Asian stocks built on losses seen in the US equities session, ending a tough week for risk assets that’s rekindled concerns about what a potential trade war and a more hawkish Federal Reserve could do to global economic growth. The dollar extended losses and the yen gained.
Japan bore the brunt of declines, with the Nikkei 225 Stock Average breaking below its average level over the past 200 days and extending losses from its January peak to 13 percent. Shares in Hong Kong, China, Australia and South Korea were also weaker after U.S. stocks posted a third day of declines. U.S. President Donald Trump promised to impose substantial tariffs on foreign metals and European Commission President Jean-Claude Juncker said Europe will respond “firmly” to any new tariffs. Treasuries kept rising Friday.
“We’re entering a period of turbulence,” Sebastien Page, head of asset allocation at T. Rowe Price, told Bloomberg TV from Baltimore. “So at the margin we are taking away from equities, adding both bonds and cash.”
The Cboe Volatility Index is up 35 percent this week as Fed chair Jerome Powell opened the door to speculation that the central bank may quicken the pace of monetary tightening, a move investors worry could derail economic growth. In his Senate testimony Thursday, he called for gradual interest rate hikes and said the economy wasn’t overheating.
Elsewhere, oil steadied after sliding Thursday on concerns about increasing U.S. crude production. Bitcoin held near $11,000 on course to post a 10 percent increase this week.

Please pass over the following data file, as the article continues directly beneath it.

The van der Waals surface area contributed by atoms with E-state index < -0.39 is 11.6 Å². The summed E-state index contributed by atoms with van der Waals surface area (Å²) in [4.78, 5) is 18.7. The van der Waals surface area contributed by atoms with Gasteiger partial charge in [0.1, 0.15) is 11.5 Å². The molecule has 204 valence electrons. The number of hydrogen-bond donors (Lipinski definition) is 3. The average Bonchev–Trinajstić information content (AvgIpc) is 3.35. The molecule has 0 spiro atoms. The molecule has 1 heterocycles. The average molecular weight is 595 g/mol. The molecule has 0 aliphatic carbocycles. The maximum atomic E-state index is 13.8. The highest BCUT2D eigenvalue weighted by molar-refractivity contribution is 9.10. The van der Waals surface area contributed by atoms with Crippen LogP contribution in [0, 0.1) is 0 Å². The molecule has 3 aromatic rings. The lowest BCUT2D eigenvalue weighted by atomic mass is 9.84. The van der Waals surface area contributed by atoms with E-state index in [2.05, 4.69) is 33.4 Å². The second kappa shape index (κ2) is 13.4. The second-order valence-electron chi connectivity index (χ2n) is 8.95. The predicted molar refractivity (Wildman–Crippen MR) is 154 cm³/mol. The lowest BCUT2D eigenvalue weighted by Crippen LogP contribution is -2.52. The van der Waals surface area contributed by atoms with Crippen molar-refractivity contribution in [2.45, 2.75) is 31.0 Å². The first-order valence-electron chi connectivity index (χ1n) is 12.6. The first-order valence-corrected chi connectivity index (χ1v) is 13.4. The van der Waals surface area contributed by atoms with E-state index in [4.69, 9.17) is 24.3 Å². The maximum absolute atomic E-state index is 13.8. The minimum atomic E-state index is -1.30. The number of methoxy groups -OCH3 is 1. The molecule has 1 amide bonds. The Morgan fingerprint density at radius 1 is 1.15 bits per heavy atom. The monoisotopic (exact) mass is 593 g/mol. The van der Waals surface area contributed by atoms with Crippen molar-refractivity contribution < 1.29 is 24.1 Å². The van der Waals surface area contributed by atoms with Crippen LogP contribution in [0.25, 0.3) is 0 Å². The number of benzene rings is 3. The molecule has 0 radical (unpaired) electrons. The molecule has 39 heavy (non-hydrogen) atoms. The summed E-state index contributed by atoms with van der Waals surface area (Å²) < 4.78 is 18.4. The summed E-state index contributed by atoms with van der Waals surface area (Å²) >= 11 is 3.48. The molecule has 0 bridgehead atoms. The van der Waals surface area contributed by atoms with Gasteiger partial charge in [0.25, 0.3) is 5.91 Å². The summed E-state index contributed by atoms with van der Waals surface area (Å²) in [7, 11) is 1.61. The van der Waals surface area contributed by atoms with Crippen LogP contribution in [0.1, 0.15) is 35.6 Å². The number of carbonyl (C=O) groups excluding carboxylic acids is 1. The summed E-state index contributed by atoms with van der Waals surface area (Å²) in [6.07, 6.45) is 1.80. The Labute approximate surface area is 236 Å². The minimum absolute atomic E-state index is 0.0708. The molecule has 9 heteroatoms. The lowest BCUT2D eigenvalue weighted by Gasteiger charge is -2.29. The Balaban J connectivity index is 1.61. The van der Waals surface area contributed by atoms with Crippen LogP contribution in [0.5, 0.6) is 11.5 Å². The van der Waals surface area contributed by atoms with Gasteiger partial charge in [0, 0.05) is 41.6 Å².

Terminal users can read more in our markets blog.
Here are some key events scheduled for the remainder of this week:
- Bank of England Governor Mark Carney speech for the inaugural Scottish Economics Conference.
- U.K. Prime Minister Theresa May delivers a speech Friday on Britain’s relationship with the European Union.
- China’s annual national legislative meetings start Saturday and are set to run over two-plus weeks.
- Italy goes to the polls on Sunday. Read more on how Italian bond spreads could widen substantially should a euroskeptic alliance come to power.
These are the main moves in markets:
- Japan’s Topix index fell 2.2 percent as of 12:30 a.m. in Tokyo, while the Nikkei 225 Stock Average retreated 2.9 percent.
- Australia’s S&P/ASX 200 Index dropped 1 percent and South Korea’s Kospi index retreated 1.5 percent.
- Hong Kong’s Hang Seng Index declined 1.5 percent. The Shanghai Composite index slid 0.3 percent.
- Futures on the S&P 500 slipped 0.2 percent after the underlying index fell 1.3 percent Thursday.
- Futures on the U.K.’s FTSE 100 Index lost 0.6 percent.
- The Bloomberg Dollar Spot Index declined 0.1 percent, building on Thursday’s 0.3 percent drop.
- The yen gained 0.2 percent to 106.04 per dollar.
- The euro was little changed at $1.2275.
- The Australian dollar bought 77.57 U.S. cents.
- The yield on 10-year Treasuries was down one basis point to 2.80 percent.
- Australia’s 10-year yield down about two basis points to 2.74 percent.
- West Texas Intermediate crude was little changed at $60.98 a barrel.
- Gold was flat at $1,317.11 an ounce.